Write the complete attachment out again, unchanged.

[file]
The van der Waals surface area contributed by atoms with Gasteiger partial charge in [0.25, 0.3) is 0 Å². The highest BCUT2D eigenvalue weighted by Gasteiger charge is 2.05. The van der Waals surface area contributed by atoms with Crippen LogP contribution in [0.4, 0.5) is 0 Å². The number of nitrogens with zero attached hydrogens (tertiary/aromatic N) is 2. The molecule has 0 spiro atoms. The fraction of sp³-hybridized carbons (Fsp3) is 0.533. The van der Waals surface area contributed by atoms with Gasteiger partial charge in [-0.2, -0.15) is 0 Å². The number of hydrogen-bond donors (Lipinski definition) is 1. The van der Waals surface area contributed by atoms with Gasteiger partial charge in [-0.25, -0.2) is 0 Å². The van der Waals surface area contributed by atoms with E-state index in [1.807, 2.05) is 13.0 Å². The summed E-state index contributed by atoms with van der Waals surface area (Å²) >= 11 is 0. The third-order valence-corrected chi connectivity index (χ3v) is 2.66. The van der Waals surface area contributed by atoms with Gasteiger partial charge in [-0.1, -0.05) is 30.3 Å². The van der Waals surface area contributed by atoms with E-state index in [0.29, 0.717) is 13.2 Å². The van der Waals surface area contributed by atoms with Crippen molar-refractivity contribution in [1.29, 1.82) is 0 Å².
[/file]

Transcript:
The van der Waals surface area contributed by atoms with Gasteiger partial charge in [0.25, 0.3) is 0 Å². The highest BCUT2D eigenvalue weighted by Gasteiger charge is 2.05. The van der Waals surface area contributed by atoms with Crippen LogP contribution in [0.4, 0.5) is 0 Å². The number of nitrogens with zero attached hydrogens (tertiary/aromatic N) is 2. The molecule has 0 spiro atoms. The fraction of sp³-hybridized carbons (Fsp3) is 0.533. The van der Waals surface area contributed by atoms with Gasteiger partial charge in [-0.2, -0.15) is 0 Å². The number of hydrogen-bond donors (Lipinski definition) is 1. The van der Waals surface area contributed by atoms with Gasteiger partial charge in [-0.25, -0.2) is 0 Å². The van der Waals surface area contributed by atoms with E-state index in [1.807, 2.05) is 13.0 Å². The summed E-state index contributed by atoms with van der Waals surface area (Å²) >= 11 is 0. The third-order valence-corrected chi connectivity index (χ3v) is 2.66. The van der Waals surface area contributed by atoms with Gasteiger partial charge in [-0.1, -0.05) is 30.3 Å². The van der Waals surface area contributed by atoms with E-state index in [0.29, 0.717) is 13.2 Å². The van der Waals surface area contributed by atoms with Crippen molar-refractivity contribution in [1.29, 1.82) is 0 Å².